As a five-year-old I went on holiday to Malta: I never forgot it, and eventually I went back. Their strategic location means these tiny islands have more archaeology and history crammed into them than anywhere else I have been.
A long, dusty, crowded conurbation runs across the northern central area of the main island, Malta, but outside it in the countryside – and on the smaller island of Gozo – people are scarce and development seems to have stalled somewhere in the 1950s.
The Maltese people are descendants of the ancient Carthaginians and Phoenicians, with a dash of Italian and other Mediterranean races, and the original influence shows in the tongue-twisting language – this seems to mainly consist of all the spare consonants not used elsewhere in European lingusitics.
- The way it’s so familiar and simultaneously so different
- Malta was British until the 1960s and the islands are full of reminders of those days. But their position in the heart of the Mediterranean, pulled in different directions by centuries of European and Arabic cultures, mean that the English influence is only the largest of many.
- The buses
- The Maltese bus service is unique – and not just because it is cheap and runs on time. The islands’ dry, rust-free, climate and the owner-operator status of drivers has produced a patchwork fleet of lovingly-maintained but ancient vehicles that are a tourist attraction in their own right.
- The weather
- It’s hot and dry – usually – but not so hot you can’t function. Best to go in spring or autumn though, just to be sure.
- Yellow stone churches with red domes
- The most spectacular is in Mosta, but every church on the island is a work of art.
- Strong currency
- If you’re used to exchange rates where a Pound Sterling makes you a millionaire in the local currency, Maltese prices come as a shock – the Pound’s worth less than the Lira. Forget this and your mental arithmatic in shops is likely to lead to a nasty surprise.
- Seedy old men who wave their hands manically while you park, then charge a Lira for having ‘helped’ you do it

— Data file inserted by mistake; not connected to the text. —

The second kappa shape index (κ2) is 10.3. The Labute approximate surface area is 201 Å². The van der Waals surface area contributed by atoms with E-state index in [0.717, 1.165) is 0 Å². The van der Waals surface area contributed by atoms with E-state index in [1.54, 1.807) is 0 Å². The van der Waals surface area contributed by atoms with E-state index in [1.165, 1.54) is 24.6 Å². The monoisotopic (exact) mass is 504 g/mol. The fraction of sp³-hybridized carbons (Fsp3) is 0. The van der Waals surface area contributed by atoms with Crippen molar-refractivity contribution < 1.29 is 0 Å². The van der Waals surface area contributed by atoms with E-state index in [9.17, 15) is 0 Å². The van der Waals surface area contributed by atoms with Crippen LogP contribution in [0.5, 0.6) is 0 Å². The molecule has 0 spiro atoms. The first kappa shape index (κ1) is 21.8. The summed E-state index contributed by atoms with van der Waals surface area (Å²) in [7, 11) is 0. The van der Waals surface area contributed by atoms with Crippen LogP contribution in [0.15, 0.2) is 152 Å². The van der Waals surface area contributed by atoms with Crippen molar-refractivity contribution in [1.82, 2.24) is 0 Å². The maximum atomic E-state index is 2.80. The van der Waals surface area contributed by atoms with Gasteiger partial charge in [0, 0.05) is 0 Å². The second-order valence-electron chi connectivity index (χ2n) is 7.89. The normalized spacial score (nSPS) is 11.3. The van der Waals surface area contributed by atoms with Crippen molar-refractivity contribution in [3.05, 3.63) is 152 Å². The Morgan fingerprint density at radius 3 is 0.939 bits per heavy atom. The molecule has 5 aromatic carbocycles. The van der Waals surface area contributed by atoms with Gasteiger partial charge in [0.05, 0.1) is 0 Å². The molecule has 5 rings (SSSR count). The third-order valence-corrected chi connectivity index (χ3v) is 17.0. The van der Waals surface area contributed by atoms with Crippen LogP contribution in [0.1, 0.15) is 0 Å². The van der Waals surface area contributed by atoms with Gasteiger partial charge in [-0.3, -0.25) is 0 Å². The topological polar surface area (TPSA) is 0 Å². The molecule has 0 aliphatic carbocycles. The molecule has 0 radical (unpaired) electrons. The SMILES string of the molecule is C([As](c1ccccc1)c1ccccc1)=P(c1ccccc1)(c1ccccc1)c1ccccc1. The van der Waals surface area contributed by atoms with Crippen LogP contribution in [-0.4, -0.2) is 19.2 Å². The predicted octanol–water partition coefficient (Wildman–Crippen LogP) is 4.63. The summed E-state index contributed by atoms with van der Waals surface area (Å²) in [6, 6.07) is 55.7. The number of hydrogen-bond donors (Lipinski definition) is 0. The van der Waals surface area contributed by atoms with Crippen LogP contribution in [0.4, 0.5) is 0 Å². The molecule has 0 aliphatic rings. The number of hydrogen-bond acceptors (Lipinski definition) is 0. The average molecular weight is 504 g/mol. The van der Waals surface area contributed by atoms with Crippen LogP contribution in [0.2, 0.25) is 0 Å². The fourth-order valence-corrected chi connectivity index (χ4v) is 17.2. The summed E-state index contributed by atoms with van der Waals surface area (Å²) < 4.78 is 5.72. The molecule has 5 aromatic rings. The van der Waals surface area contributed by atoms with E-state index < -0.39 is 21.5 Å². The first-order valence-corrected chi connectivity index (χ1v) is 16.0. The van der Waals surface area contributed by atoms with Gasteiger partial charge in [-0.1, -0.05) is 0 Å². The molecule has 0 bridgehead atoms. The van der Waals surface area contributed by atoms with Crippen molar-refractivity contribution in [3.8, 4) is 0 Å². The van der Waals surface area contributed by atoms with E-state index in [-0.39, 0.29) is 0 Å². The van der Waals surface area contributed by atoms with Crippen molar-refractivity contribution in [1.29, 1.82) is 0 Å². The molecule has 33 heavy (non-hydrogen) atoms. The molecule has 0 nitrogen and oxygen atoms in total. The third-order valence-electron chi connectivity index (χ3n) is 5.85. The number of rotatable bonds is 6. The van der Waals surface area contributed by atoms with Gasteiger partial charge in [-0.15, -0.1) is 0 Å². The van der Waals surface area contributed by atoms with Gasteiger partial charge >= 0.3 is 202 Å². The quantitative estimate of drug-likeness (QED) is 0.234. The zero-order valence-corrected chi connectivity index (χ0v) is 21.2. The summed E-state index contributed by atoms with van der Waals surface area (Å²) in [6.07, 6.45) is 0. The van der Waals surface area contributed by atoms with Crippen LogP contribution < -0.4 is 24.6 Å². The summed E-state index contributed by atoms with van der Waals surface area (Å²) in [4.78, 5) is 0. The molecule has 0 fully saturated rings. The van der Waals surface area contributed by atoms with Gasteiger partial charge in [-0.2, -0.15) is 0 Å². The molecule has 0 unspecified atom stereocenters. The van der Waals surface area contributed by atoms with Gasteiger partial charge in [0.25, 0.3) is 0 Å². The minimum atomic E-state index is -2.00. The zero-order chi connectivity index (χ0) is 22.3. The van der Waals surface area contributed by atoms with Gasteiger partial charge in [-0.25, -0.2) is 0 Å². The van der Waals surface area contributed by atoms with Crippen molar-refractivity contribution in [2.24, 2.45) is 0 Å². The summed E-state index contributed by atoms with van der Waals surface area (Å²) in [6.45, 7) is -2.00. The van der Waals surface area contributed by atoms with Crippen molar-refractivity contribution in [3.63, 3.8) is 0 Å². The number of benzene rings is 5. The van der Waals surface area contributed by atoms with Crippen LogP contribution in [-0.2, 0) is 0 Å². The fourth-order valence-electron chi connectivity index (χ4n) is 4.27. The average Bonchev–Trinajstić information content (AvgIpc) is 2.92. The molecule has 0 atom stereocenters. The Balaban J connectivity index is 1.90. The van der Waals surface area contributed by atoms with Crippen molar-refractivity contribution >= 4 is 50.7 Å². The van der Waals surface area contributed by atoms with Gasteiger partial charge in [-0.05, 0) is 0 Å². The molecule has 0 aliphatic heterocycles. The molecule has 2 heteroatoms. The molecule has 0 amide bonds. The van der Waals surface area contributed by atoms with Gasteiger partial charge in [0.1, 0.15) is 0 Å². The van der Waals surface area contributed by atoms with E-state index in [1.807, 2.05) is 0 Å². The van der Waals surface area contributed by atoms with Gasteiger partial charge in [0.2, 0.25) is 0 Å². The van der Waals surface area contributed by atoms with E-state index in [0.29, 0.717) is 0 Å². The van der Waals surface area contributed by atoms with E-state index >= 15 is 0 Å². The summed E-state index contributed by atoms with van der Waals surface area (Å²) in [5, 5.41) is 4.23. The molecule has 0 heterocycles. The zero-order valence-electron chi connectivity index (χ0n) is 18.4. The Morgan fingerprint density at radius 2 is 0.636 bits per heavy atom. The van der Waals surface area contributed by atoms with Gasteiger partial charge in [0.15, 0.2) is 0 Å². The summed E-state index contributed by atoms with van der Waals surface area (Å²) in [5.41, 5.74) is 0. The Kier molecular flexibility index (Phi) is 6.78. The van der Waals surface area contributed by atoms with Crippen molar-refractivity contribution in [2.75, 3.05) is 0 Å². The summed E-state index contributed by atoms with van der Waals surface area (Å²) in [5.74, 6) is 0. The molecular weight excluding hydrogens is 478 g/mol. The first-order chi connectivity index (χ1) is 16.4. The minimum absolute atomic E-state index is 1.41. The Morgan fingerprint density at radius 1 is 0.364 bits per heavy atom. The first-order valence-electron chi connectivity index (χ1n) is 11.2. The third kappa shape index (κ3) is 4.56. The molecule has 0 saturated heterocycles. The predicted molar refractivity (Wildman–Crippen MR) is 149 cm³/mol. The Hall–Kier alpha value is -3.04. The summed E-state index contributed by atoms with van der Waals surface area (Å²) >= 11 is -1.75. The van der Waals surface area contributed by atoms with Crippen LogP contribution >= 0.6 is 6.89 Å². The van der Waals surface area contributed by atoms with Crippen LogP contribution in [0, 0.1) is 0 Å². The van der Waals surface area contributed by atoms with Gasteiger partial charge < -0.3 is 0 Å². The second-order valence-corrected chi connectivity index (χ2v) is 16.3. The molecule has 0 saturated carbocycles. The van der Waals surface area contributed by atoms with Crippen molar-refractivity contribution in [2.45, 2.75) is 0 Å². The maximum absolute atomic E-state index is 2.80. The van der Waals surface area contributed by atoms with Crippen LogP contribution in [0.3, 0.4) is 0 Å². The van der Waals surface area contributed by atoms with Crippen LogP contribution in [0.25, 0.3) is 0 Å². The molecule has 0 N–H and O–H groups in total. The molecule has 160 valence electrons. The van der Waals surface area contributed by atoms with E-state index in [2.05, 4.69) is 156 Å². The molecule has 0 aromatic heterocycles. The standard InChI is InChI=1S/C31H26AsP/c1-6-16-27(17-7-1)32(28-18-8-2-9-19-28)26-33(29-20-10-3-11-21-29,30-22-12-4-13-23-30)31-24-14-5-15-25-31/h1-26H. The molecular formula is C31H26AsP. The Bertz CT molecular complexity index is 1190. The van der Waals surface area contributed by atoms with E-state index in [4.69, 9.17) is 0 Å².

- Also noteworthy are their close relatives (probably literally), the seedy old men who wave their hands maniacally in the general direction of tourist attractions, gibber incomprehensibly, and then charge a Lira for acting as a guide.
- The queue for the Gozo ferry
- Go early in the morning. That way you stand a chance of crossing before lunchtime…
Where to eat
- Trattoria AD1530 at Xara Palace Hotel, Mdina
- Pizzas and suchlike, reasonable prices and good service in a glorious setting. This is the cheap bit of the luxurious Xara Palace Hotel, but the standards are higher than its posh restaurant up on the battlements.
- Bacchus in Iguanez Street, Mdina
- This is the place to go for a fine evening meal in Mdina. Sunk into the walls of the old fortress – it’s actually a former gunpowder store – Bacchus is cosy, classy and friendly: we hadn’t booked and they were busy, but they still squeezed us in.
- Rickshaw at Corinthia Palace Hotel, Balzan
- You’ll be surrounded by diners with little experience of oriental food, but happily the restaurant and kitchen staff don’t share their ignorance. The menu jumps around across the entire region rather than specialising in one national cuisine, but that’s not necessarily a bad thing.
What to buy
- Soft drink, try it instead of Coke. At its best in a glass bottle from a vending machine under the baking hot sun in some dusty village square in the countryside.
- Maltese or Gozitan glass
- All the colours and designs you could imagine, with variations based on the locality of the glassblowers – Gozitan and Mtarfa glass are quite different.
- Gozitan pepper cheese
- Soft, creamy and firey hot, this doesn’t half wake you up at breakfast time!
Where to stay
- Xara Palace Hotel, Mdina
- Even if you have to sell a kidney to do it, try to stay here. This converted Seventeenth Century palazzo has only 17 rooms, some of them with views across almost the entire island. It’s as far from a chain hotel as you can get. The rooftop restaurant (de Mondion) is pants though – slow, poor service and plastic garden furniture.
Where to visit
- The Silent City is a wonderous thing. In the daytime it somehow survives the hoards of tourists without curling at the edges, while an evening walk through the quiet, dimly-lit (but safe) streets between all the historic buildings is something that stays in the memory for a lifetime.
- Teatru Manoel backstage tour
- This may only be the size of a provincial rep theatre but there’s no doubt as you tour it that it’s bigger in spirit than it is in capacity. The glamorous history, the auditorium’s swathes of gold and scarlet and vertiginous seats, and the sheer ambition behind it all mark it unmistakably as a national theatre that considers itself on a par with the best in Europe.
- Clapham Junction
- Some of Malta’s strangest archaeological remnants, these ruts in the bedrock appear all over the island. No-one quite knows how they formed, nor why so many of them converge on the area in the south of the island that was inevitably nicknamed after England’s busiest railway station because of them.
- All of it. It won’t take long.
Where to avoid
- Sliema and the rest of the built-up area
- It’s perfectly true that Malta is ‘largely unspoiled’ – Sliema’s the bit that stops them saying it’s ‘entirely unspoiled’.